The Washington Post

Miss Manners: Use candles when they flatter the most

DEAR MISS MANNERS: Is there a correct/proper time of day to use lighted candles on the dinner table?

GENTLE READER: Yes: after dark.

As Miss Manners recalls from the days before the invention of electricity (so unflattering to the complexion but, she supposes, otherwise useful), candles were a major household expense. Ever since, and even now, it has been considered pretentious to burn candles when their light is superfluous.

DEAR MISS MANNERS: While I love my in-laws, I’m annoyed with their “selective nepotism.”

They are the proud parents of five lovely boys, some of whom are married. When it comes to the holidays, birthdays or other monumental milestones, not all of their children are treated equally. Since entering the family, I have noticed them buying extravagant presents for other sons and their wives, while my husband and I are always the bottom of the barrel.

Another thing that really pushes my buttons is that my husband, of all of the boys, is the most thoughtful when it comes to his parents. He is always willing to help out and calls frequently to see how they are doing. I cannot say this is true of all of their sons and their significant others, for many of them do not give my in- laws the respect and attention they deserve.

I have noticed no correlation to price of the gift and the monetary neediness of the families receiving the gift. The more affluent couples are coming away with the biggest payoff. My husband and I do not want or need anything; however, it would be nice to have some equality across the board ... especially when it is well known what everyone else in the family is receiving.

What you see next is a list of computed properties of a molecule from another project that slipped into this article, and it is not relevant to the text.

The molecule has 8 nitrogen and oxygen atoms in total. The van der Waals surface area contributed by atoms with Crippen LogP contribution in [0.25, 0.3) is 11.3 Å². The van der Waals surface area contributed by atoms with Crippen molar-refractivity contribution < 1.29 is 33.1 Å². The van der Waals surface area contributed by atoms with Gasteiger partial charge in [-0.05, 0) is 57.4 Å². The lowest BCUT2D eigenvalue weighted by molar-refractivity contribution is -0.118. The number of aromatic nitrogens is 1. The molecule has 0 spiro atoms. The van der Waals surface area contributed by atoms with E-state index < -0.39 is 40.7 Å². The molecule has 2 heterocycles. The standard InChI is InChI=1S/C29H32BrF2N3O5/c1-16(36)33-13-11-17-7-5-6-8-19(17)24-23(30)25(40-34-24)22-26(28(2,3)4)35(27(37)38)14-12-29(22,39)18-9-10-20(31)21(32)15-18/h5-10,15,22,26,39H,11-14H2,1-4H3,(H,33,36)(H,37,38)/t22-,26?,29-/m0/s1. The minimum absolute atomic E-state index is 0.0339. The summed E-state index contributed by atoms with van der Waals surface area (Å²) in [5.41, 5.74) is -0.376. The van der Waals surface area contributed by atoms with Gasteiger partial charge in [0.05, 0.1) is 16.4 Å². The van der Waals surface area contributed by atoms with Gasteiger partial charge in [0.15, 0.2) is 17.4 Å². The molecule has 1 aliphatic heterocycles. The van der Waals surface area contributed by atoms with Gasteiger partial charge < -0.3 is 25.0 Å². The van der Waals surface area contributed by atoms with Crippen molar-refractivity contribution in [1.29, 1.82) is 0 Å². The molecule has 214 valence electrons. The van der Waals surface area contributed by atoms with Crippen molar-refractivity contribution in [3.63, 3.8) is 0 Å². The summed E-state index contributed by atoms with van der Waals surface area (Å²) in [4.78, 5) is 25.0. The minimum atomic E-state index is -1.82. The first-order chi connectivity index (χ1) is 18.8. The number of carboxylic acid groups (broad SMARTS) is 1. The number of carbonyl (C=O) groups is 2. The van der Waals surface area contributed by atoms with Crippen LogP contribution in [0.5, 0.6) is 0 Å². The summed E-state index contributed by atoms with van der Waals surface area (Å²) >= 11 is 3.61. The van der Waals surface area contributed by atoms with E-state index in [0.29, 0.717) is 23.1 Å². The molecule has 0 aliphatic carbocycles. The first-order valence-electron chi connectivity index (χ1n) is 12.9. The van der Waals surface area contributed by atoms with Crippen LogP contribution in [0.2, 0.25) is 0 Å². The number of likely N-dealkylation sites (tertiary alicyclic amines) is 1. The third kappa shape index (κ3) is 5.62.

When asked every year what we want or need, we have said that money would be best so we can sock it away in our savings. When it comes to gift-giving, we find ourselves with another useless gift that we don’t want or need. We often find ourselves forced to spend gift cards we have no use for.

Why do you think not all of us are treated equally, and what, if anything, should we do? This issue hurts my feelings and makes me feel awful for my husband because it has to make him feel inferior.

GENTLE READER: Without being being given other examples of such favoritism, Miss Manners assumes that your complaint is solely about presents. In that case, mightn’t their attitude about presents have something to do with yours?

You have made it known that you don’t want or need anything that the parents might provide; you only want them to pay you, and you are checking to make sure you are not being cheated out of your share.

This may not be your in-laws’ idea of holiday fun. Next year, if they ask you what you want, try saying, “Oh, I’m sure we’ll love whatever you care to give us.”

Incidentally, your statement that this “has to” make your husband feel inferior leads Miss Manners to believe that he — who is demonstrably generous to his parents — has not complained. Perhaps you should be more influenced by his attitude than his parents’.

Visit Miss Manners at her Web site,, where you can send her your questions.

2012, by Judith Martin

Distributed by Universal Uclick for UFS



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